hows about a test at bathurst the week before f1 gets underway in australia…too good to be true unfortunately

      2. Tim says:

        Yes, but I have read that Vodafone will be doing a promotion at Bathurst before the Aus. GP. Craig Lowndes to drive the F1 car and Button to drive the V8 car around Mt. Panorama. Can’t wait to see it!

  19. A-B says:

    Thanks James, excellent report as usual. Ferrari certainly would benefit from fewer miss steps, they needlessly left quite a few points on the track last season. I hope you’re right about Mclaren having more time to get the MP4-26 sorted out. Yet will the precious time lost gathering data on the tires still be a hindrance in the first few races?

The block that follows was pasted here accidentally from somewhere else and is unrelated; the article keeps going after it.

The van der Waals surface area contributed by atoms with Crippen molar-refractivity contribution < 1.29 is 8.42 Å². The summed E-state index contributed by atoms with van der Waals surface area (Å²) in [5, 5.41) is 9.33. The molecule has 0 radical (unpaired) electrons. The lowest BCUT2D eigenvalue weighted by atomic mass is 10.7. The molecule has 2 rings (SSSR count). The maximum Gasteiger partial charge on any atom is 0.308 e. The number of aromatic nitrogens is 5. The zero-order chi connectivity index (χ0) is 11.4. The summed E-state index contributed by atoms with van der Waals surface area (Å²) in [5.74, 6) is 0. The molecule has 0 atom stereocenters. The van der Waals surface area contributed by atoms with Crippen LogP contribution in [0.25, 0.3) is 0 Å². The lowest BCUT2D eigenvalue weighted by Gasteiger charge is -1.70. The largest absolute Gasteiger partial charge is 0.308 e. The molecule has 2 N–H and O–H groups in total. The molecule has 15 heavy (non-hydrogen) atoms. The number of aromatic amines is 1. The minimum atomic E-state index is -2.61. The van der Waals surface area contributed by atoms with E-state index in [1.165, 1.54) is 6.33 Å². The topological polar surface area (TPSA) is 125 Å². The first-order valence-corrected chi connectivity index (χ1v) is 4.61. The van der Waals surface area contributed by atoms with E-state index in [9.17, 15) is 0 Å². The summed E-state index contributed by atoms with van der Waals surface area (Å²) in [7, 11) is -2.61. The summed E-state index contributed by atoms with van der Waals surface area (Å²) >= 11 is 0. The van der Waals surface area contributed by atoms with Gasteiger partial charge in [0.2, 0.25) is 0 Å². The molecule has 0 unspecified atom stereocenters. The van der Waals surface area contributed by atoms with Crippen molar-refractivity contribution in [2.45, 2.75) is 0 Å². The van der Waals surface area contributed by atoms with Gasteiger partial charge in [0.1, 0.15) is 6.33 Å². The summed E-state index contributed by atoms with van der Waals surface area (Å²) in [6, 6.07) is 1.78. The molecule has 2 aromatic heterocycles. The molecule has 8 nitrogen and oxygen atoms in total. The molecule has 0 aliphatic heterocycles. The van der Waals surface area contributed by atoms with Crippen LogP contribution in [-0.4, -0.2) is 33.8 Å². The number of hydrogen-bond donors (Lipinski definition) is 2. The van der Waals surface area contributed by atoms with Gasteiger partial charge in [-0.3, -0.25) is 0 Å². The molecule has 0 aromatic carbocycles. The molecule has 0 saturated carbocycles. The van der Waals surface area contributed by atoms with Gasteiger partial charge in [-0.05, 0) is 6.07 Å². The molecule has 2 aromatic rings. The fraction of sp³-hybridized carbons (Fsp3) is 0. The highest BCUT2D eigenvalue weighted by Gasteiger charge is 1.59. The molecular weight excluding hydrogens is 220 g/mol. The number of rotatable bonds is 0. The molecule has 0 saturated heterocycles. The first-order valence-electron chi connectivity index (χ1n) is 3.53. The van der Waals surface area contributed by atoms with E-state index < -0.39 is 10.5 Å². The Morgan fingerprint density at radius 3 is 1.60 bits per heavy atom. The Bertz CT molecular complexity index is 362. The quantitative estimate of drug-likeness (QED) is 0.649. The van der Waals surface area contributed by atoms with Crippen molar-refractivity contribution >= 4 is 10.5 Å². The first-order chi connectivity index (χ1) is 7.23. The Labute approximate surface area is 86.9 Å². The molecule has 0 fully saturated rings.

It is also a point well taken that Pirelli is building tires for races not for testing in February. Mark Webber made comments similar to this about how the drivers were worried about tires last year during testing but they ended up lasting much longer than expected.

    From some of Lewis’ comments it did sound like it was rather frustrating. I suppose the frustrations Jensen went through in his Honda days helps to keep him calm and confident.

    Should be very interesting to see the upgrades.

  20. andyb says:

    I know we aren’t reading too much into the times… but Massa’s lap is half a second faster than anybody else this week. YESSSS!!!

    1. Trey says:

      I think he’s back on it mate, fingers crossed.

  21. Ben G says:

    Double thumbs up Pirelli.

    That Virgin looks a bit slow.

  22. AlexD says:

    0.4 sec between Red Bull and Ferrari? I would love to see some data behind the statement. In my view, this is what people would love to see…something that feels more accurate based on what they remember from last year.

    I think nobody knows. Maybe Red Bull is faster, maybe Ferrari – but maybe McLaren…who knows?